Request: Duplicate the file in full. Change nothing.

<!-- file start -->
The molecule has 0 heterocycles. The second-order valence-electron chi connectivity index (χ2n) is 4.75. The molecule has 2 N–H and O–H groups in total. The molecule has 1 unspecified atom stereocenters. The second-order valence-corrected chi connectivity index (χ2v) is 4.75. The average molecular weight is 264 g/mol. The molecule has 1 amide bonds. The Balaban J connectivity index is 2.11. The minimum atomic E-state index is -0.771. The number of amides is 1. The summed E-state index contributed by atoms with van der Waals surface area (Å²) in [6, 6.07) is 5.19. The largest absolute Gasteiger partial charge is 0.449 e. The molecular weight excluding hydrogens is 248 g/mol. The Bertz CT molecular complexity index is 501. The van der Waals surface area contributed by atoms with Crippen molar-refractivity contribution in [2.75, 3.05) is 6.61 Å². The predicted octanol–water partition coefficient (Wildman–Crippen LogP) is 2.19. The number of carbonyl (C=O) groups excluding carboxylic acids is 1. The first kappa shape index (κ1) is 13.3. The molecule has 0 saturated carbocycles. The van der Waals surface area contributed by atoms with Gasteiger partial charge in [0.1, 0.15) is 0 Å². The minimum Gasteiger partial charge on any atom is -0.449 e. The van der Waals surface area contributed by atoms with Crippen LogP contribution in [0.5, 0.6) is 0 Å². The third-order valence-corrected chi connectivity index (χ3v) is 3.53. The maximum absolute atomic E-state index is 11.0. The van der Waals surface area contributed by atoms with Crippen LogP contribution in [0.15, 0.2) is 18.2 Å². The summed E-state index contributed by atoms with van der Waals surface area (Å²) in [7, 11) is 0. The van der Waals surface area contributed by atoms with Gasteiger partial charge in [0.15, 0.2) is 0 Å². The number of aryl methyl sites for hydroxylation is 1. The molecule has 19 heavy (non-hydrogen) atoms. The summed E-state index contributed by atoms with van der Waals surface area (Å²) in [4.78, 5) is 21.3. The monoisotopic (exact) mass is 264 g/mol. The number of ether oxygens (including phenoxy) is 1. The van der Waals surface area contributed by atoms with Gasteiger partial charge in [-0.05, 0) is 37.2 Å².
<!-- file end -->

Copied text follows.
The molecule has 0 heterocycles. The second-order valence-electron chi connectivity index (χ2n) is 4.75. The molecule has 2 N–H and O–H groups in total. The molecule has 1 unspecified atom stereocenters. The second-order valence-corrected chi connectivity index (χ2v) is 4.75. The average molecular weight is 264 g/mol. The molecule has 1 amide bonds. The Balaban J connectivity index is 2.11. The minimum atomic E-state index is -0.771. The number of amides is 1. The summed E-state index contributed by atoms with van der Waals surface area (Å²) in [6, 6.07) is 5.19. The largest absolute Gasteiger partial charge is 0.449 e. The molecular weight excluding hydrogens is 248 g/mol. The Bertz CT molecular complexity index is 501. The van der Waals surface area contributed by atoms with Crippen molar-refractivity contribution in [2.75, 3.05) is 6.61 Å². The predicted octanol–water partition coefficient (Wildman–Crippen LogP) is 2.19. The number of carbonyl (C=O) groups excluding carboxylic acids is 1. The first kappa shape index (κ1) is 13.3. The molecule has 0 saturated carbocycles. The van der Waals surface area contributed by atoms with Gasteiger partial charge in [0.1, 0.15) is 0 Å². The minimum Gasteiger partial charge on any atom is -0.449 e. The van der Waals surface area contributed by atoms with Crippen LogP contribution in [0.5, 0.6) is 0 Å². The third-order valence-corrected chi connectivity index (χ3v) is 3.53. The maximum absolute atomic E-state index is 11.0. The van der Waals surface area contributed by atoms with Crippen LogP contribution in [0.15, 0.2) is 18.2 Å². The summed E-state index contributed by atoms with van der Waals surface area (Å²) in [7, 11) is 0. The van der Waals surface area contributed by atoms with Gasteiger partial charge in [0.15, 0.2) is 0 Å². The number of aryl methyl sites for hydroxylation is 1. The molecule has 19 heavy (non-hydrogen) atoms. The summed E-state index contributed by atoms with van der Waals surface area (Å²) in [4.78, 5) is 21.3. The monoisotopic (exact) mass is 264 g/mol. The number of ether oxygens (including phenoxy) is 1. The van der Waals surface area contributed by atoms with Gasteiger partial charge in [-0.05, 0) is 37.2 Å².